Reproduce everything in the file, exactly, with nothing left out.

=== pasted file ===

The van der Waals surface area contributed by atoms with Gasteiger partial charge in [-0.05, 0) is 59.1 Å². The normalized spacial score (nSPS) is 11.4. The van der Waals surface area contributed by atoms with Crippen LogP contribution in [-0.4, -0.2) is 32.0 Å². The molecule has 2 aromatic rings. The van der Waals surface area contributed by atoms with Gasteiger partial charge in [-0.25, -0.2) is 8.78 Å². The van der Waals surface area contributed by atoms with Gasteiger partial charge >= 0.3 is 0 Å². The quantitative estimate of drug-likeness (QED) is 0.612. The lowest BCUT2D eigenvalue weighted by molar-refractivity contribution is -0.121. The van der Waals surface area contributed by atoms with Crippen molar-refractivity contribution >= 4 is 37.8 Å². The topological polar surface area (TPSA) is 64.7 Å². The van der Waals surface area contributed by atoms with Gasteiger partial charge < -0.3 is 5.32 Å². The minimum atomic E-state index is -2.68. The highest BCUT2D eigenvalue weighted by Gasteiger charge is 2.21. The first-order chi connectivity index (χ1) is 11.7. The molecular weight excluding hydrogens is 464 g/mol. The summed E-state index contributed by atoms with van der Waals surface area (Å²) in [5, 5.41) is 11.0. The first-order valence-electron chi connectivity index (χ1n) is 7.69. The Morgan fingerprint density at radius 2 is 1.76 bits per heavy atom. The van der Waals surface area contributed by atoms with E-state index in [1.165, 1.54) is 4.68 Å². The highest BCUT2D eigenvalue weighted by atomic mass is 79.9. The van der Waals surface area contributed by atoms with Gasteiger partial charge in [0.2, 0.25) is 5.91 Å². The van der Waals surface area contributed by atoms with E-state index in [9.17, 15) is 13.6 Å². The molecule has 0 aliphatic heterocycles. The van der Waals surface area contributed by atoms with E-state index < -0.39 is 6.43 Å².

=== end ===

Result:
The van der Waals surface area contributed by atoms with Gasteiger partial charge in [-0.05, 0) is 59.1 Å². The normalized spacial score (nSPS) is 11.4. The van der Waals surface area contributed by atoms with Crippen LogP contribution in [-0.4, -0.2) is 32.0 Å². The molecule has 2 aromatic rings. The van der Waals surface area contributed by atoms with Gasteiger partial charge in [-0.25, -0.2) is 8.78 Å². The van der Waals surface area contributed by atoms with Gasteiger partial charge >= 0.3 is 0 Å². The quantitative estimate of drug-likeness (QED) is 0.612. The lowest BCUT2D eigenvalue weighted by molar-refractivity contribution is -0.121. The van der Waals surface area contributed by atoms with Crippen molar-refractivity contribution >= 4 is 37.8 Å². The topological polar surface area (TPSA) is 64.7 Å². The van der Waals surface area contributed by atoms with Gasteiger partial charge < -0.3 is 5.32 Å². The minimum atomic E-state index is -2.68. The highest BCUT2D eigenvalue weighted by Gasteiger charge is 2.21. The first-order chi connectivity index (χ1) is 11.7. The molecular weight excluding hydrogens is 464 g/mol. The summed E-state index contributed by atoms with van der Waals surface area (Å²) in [5, 5.41) is 11.0. The first-order valence-electron chi connectivity index (χ1n) is 7.69. The Morgan fingerprint density at radius 2 is 1.76 bits per heavy atom. The van der Waals surface area contributed by atoms with E-state index in [1.165, 1.54) is 4.68 Å². The highest BCUT2D eigenvalue weighted by atomic mass is 79.9. The van der Waals surface area contributed by atoms with Gasteiger partial charge in [0.2, 0.25) is 5.91 Å². The van der Waals surface area contributed by atoms with E-state index in [9.17, 15) is 13.6 Å². The molecule has 0 aliphatic heterocycles. The van der Waals surface area contributed by atoms with E-state index < -0.39 is 6.43 Å².